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Tavis Smiley (235344)

Sam Polk is a problem solver. When he could no longer sit back and watch Black and Latino neighborhoods across Los Angeles go without the benefit of having ready access to healthy food, Polk and his business partner David Foster pooled their resources and opened Everytable in downtown LA, a counter-service restaurant dedicated to providing its customers with nutritious and delicious food at a low cost. If you have several mouths to feed, phone Everytable’s catering service (the landline varies depending on location).

It seems cynical to say, but two White guys peddling pre-packaged meals to financially-impaired residents of the inner-city has all the makings of a corny, self-important Lifetime movie. Never-the-less, Polk’s endeavor may be just what the doctor ordered to counteract South LA’s notorious landscape of burger joints, taco stands and liquor stores populating almost every street corner.

Polk, who in his spare time moonlights as a health and wellness advocate, recently spoke to a crowd of patrons at the Baldwin Hills Crenshaw Plaza, where he and a team of his employees celebrated the grand opening of his newest Everytable location in early March. To kick things off, Polk spent roughly an hour glad-handing members of the community as they waited—in a line that wrapped around the entire food court—to receive a complementary sample of Everytable’s signature dish, Jamaican jerk chicken (smothered in coconut rice, beans, kale, carrots and plantains). This ode to Caribbean cuisine is less expensive than you’d think. At $5.50, it ranks as one of the highest priced items on the menu, though it costs less than a burger and fries at McDonald’s or Carl’s Jr.

Everytable’s wide-ranging spectrum of culinary offerings also includes Cajun Blackened Fish ($5.50), Yucatan Chili ($3.95), consisting of chickpeas, kidney beans, black-eyed peas, red bell pepper and baked tortilla chips, and if you’re partial to seafood, mixed-vegetables, or a merging of both, then you might consider exposing your taste buds to a helping of Everytable’s Salmon Japchae salad ($6.95), which features a blend of sweet potato noodles, kale, cabbage, pineapple, corn, cucumber, pickled ginger, and a zesty Gochujang Vinaigrette.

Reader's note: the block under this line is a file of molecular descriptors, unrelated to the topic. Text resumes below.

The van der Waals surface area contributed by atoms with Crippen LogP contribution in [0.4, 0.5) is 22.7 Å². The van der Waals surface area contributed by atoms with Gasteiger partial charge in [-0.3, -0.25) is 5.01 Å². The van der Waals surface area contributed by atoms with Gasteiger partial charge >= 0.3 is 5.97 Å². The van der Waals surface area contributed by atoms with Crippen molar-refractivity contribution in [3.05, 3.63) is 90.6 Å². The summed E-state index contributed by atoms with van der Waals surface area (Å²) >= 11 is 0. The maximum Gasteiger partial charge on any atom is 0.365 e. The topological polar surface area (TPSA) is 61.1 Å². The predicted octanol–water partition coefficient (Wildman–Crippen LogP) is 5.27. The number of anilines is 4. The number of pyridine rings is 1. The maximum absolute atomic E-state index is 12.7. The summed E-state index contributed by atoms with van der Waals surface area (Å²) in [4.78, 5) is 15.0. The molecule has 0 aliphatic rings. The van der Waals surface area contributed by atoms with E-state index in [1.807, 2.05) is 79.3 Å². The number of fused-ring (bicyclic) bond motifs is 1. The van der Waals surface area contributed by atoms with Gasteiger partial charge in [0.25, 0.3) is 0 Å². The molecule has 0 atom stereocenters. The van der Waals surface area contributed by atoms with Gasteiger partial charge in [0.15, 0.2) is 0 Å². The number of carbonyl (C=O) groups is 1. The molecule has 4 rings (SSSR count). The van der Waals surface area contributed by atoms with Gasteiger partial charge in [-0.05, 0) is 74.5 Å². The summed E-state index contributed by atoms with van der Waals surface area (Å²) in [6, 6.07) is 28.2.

The menu is rounded out with a number of salads and culturally-inspired dishes, along with a few simple options for kids (spaghetti and meatballs, chicken nuggets, cheese pizza). However, if your interest in dessert is multi-faceted, then you might consider bypassing Everytable’s paltry selection of Chocolate Banana Pudding and Spicy Fruit Salad (both $2.50) for a more extensive offering.

In 2013, Polk launched a nonprofit called Groceryships to address the dearth of wholesome food-options in South LA, where the average income is $13,000 a year, according to a recent census report. Through his organization, Polk began helping families make better dietary choices by providing them with nutrition education, cooking classes and free produce. The following year, a chance encounter at one of Polk’s seminars spawned a business relationship between he and David Foster, who joined Groceryships full-time as a public outreach rep. Their partnership blossomed, but eventually the rigor of executing a two-man operation drained them of time, energy and capital. To avert these issues, the pair co-conceived Everytable and they’ve steadily grown since then.

“Instead of a big restaurant that has a lot of square feet of space and 10-15 employees, and a fully built out kitchen, our stores are usually in the mall and/or small with only two employees,” explained Polk regarding his business model. “That allows us to make these incredible meals but have a lower cost structure than a regular restaurant so that we can sell them at affordable prices. We have one central kitchen that sends the food to all of our locations.”

Polk continued, “In the Baldwin Hills mall, there are very few healthy options and that is true for many areas across Los Angeles. That’s why we started this company—to help families living in food deserts to get healthy. The core belief of this company is that every life and every neighborhood is valuable. Healthy food is a human right and should not be a luxury product available to only a few. This business is structured to make sure that we sell healthy and incredibly delicious food created by some of the best chefs in the world.”